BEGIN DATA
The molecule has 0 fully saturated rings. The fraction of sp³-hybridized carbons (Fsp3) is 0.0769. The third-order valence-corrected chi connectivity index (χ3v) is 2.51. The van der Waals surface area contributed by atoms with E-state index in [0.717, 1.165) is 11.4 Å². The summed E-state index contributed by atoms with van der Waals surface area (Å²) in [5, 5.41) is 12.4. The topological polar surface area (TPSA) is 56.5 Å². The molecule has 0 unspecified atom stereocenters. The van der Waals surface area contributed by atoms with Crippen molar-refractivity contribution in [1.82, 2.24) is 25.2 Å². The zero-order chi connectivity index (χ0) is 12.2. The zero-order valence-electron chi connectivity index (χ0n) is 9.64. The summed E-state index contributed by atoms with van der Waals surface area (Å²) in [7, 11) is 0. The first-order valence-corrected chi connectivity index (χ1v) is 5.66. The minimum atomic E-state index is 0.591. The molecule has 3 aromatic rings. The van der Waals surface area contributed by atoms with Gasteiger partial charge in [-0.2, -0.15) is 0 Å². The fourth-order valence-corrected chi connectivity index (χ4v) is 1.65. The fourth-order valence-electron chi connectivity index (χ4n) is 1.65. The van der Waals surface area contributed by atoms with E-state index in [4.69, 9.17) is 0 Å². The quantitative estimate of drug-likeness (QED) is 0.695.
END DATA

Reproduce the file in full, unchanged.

The molecule has 0 fully saturated rings. The fraction of sp³-hybridized carbons (Fsp3) is 0.0769. The third-order valence-corrected chi connectivity index (χ3v) is 2.51. The van der Waals surface area contributed by atoms with E-state index in [0.717, 1.165) is 11.4 Å². The summed E-state index contributed by atoms with van der Waals surface area (Å²) in [5, 5.41) is 12.4. The topological polar surface area (TPSA) is 56.5 Å². The molecule has 0 unspecified atom stereocenters. The van der Waals surface area contributed by atoms with Crippen molar-refractivity contribution in [1.82, 2.24) is 25.2 Å². The zero-order chi connectivity index (χ0) is 12.2. The zero-order valence-electron chi connectivity index (χ0n) is 9.64. The summed E-state index contributed by atoms with van der Waals surface area (Å²) in [7, 11) is 0. The first-order valence-corrected chi connectivity index (χ1v) is 5.66. The minimum atomic E-state index is 0.591. The molecule has 3 aromatic rings. The van der Waals surface area contributed by atoms with Gasteiger partial charge in [-0.2, -0.15) is 0 Å². The fourth-order valence-corrected chi connectivity index (χ4v) is 1.65. The fourth-order valence-electron chi connectivity index (χ4n) is 1.65. The van der Waals surface area contributed by atoms with E-state index in [4.69, 9.17) is 0 Å². The quantitative estimate of drug-likeness (QED) is 0.695.